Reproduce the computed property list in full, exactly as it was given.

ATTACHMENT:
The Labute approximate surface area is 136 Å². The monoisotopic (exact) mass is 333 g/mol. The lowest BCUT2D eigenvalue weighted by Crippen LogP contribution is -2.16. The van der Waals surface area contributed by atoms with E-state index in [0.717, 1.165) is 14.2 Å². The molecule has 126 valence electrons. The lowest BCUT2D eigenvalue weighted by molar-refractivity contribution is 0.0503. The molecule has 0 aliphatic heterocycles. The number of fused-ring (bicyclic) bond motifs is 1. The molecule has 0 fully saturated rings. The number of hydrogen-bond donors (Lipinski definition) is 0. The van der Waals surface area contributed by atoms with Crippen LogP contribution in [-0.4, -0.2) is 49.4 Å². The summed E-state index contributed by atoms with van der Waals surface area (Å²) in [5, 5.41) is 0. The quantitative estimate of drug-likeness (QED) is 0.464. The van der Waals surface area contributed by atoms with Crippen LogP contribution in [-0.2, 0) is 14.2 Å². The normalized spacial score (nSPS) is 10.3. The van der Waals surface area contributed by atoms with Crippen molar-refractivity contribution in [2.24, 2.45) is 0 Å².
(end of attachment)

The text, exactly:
The Labute approximate surface area is 136 Å². The monoisotopic (exact) mass is 333 g/mol. The lowest BCUT2D eigenvalue weighted by Crippen LogP contribution is -2.16. The van der Waals surface area contributed by atoms with E-state index in [0.717, 1.165) is 14.2 Å². The molecule has 126 valence electrons. The lowest BCUT2D eigenvalue weighted by molar-refractivity contribution is 0.0503. The molecule has 0 aliphatic heterocycles. The number of fused-ring (bicyclic) bond motifs is 1. The molecule has 0 fully saturated rings. The number of hydrogen-bond donors (Lipinski definition) is 0. The van der Waals surface area contributed by atoms with Crippen LogP contribution in [-0.4, -0.2) is 49.4 Å². The summed E-state index contributed by atoms with van der Waals surface area (Å²) in [5, 5.41) is 0. The quantitative estimate of drug-likeness (QED) is 0.464. The van der Waals surface area contributed by atoms with Crippen LogP contribution in [-0.2, 0) is 14.2 Å². The normalized spacial score (nSPS) is 10.3. The van der Waals surface area contributed by atoms with Crippen molar-refractivity contribution in [2.24, 2.45) is 0 Å².